Child costs skyrocketing new SVP report has warned

Child costs skyrocketing new SVP report has warned

Parents are facing huge costs due to soaring inflation which has seen products like nappies and baby formula increase by 84% and 37% respectively, a new report from Society of Saint Vincent de Paul (SVP) has warned.

The Minimum Essential Standard of Living (MESL), published on Tuesday and organised by Vincentian MESL Research Centre at SVP, seeks to lay out the basic needs of people to live with dignity.

The report found that costs for younger children are considerably high, and it has the largest increase for all child age-groups. From 2020 to 2024, infant’s needs increased significantly by 22.4%, with a 37% increase in baby formula and 84% in nappies.

Infant’s food budget has increased by 27.3% in both urban and rural households from 2020 to 2024. Which is the highest raise from all MESL food budgets. The report explains that “this notable increase is caused by the food inflation experienced across all MESL food budgets over the past number of years”.

The cost of a child remains higher for older children, aged 12 and over. This cost is at €149 per week, which is roughly 60% higher than the minimum needs of younger children.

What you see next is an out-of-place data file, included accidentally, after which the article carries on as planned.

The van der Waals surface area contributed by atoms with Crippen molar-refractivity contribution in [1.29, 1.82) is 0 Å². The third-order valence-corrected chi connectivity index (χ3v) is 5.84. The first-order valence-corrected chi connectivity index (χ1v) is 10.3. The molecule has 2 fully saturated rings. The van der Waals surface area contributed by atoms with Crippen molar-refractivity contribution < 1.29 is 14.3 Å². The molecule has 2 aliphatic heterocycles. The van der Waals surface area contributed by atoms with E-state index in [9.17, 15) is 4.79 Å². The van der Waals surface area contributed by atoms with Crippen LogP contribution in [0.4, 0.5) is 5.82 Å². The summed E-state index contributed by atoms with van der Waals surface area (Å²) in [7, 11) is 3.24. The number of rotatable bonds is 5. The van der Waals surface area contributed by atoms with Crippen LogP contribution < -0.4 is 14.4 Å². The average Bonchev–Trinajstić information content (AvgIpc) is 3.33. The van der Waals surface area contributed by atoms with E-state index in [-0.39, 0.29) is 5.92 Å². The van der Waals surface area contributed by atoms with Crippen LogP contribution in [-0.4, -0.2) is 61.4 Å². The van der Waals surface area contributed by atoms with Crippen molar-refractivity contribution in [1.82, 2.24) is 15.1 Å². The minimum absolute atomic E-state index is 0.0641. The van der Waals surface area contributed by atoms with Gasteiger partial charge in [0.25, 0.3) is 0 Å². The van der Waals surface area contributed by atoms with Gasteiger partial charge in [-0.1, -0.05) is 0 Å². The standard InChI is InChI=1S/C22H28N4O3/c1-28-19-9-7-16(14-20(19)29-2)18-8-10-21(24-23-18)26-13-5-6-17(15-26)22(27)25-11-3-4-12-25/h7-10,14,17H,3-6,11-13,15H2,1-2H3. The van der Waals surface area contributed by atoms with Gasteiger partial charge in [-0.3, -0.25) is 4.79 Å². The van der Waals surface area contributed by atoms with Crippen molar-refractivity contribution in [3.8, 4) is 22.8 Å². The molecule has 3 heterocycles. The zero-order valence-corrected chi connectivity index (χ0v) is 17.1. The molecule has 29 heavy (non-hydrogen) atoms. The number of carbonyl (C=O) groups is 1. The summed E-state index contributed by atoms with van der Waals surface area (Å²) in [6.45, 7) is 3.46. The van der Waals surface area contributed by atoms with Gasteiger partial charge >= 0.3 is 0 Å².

The 2024 report shows certain stabilisation in costs, with an average decrease of 1.9% in the core MESL (excluding housing, childcare and the effects of secondary benefits) from March 2023 to March 2024. However, there has been a cumulative increase of 16.8% from 2020 to 2024.

The energy costs also remain higher than 2020 levels, with an increase of 62.7% for urban and 54.0% for rural households since that year. Compared to 2024 energy cost for urban and rural households dropped 24.9% and 12.2% respectively.

In the last 12 months, the MESL food budget has increased by an average of 1.4% for urban households and 1.6% for rural ones. This is a small rise, compared to the increased in 2023, when the food budget represented the largest cost of a household.

The adequacy of the National Minimum Wage (NMW) remains a concern, as the income shortfall for urban single adults in full-time minimum wage employment has been lessened to €130 per week.